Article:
Date of Award

12-2016

Degree Type

Dissertation

Degree Name

Doctor of Philosophy

Major

Teacher Education

Major Professor

Lynn L. Hodge

Committee Members

Vena M. Long, Charles R. Collins, Stergios G. Botzakis

Abstract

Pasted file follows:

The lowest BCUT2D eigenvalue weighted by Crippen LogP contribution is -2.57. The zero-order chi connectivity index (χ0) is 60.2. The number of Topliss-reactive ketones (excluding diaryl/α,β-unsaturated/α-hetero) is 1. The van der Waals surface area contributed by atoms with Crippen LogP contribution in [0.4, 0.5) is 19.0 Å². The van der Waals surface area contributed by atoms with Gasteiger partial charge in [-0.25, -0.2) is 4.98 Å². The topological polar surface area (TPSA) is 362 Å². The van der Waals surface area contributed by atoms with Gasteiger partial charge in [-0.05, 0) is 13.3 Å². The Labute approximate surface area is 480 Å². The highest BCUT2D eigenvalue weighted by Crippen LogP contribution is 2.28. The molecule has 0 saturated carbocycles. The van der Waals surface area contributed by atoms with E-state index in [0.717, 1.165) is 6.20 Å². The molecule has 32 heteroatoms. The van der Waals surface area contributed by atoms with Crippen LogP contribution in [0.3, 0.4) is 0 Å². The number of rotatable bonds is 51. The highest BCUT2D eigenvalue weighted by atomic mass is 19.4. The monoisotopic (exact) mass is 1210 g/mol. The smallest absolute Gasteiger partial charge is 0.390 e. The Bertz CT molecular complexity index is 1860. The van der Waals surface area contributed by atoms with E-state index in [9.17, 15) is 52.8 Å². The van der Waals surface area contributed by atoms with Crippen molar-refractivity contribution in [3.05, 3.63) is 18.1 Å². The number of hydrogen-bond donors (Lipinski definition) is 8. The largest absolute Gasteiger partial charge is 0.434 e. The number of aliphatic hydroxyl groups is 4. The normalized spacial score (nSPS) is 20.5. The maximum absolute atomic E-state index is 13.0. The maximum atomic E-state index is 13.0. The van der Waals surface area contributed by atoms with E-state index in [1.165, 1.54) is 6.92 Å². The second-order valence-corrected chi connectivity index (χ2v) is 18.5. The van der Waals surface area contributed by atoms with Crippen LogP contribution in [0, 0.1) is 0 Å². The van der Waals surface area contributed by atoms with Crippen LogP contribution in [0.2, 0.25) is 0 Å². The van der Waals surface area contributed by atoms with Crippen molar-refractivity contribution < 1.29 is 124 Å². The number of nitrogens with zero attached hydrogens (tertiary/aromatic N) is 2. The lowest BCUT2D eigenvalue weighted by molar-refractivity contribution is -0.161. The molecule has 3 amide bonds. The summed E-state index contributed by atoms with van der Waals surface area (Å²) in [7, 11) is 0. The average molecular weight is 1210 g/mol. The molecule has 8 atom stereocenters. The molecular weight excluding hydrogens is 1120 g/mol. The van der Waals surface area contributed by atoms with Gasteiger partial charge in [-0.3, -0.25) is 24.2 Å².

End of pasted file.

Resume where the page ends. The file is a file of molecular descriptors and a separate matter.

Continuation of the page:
All too often education research focuses on academic disparities with under-served student populations. Frequently, both remedial and introductory college-level mathematics courses are cited as gatekeepers or insurmountable barriers for adult low-socioeconomic status (LSES) students. There has been a call from within the mathematics education community for less gap-gazing at disparities and more studies of success within marginalized groups. Many previously unsuccessful, under-prepared, under-served, and under-supported students persist and eventually succeed. In addition, there is a lack of research through the lens of the community college as a unique educational context, distinct from both K-12 and the four year colleges and universities. The goal of this hermeneutical phenomenological study is to describe and interpret the lived experienced of previously unsuccessful LSES students who became successful. Ten students told their stories during unstructured phenomenological interviews. Upon analysis of the interview transcripts, themes appeared consistent with the patterns of the inward and outward journeys found in the Hero’s Journey or monomyth narrative structure. The stages of the monomyth as described in the work of Campbell (2008) are rooted in the universal human themes of the transformational quest. Six meta-themes appeared through the textual analysis of the interview transcripts; 1) the call of a better life that requires education, 2) connections with mentors and allies through authentic relationships, 3) the cultural border crossing at the threshold to higher education, 4) perspective transformations taking place as tests presented by an array of threshold guardians are passed, 5) increasing resilience through taking ownership and increasing networks of connections as the labyrinth of higher education was navigated, 6) after seizing the magic elixir of education the desire to pay it forward. Their stories reveal a perspective transformation as described in Mezirow’s (1981) transformative learning theory. These stories of transformational learning as experienced by previously unsuccessful LSES community college students provide essential insights as to how we might foster positive learning transformations, and more importantly, avoid being the source of needless obstacles for our students. These findings present a narrative counter to the current deafening drumbeat of the anti-developmental education, completion and acceleration agendas.

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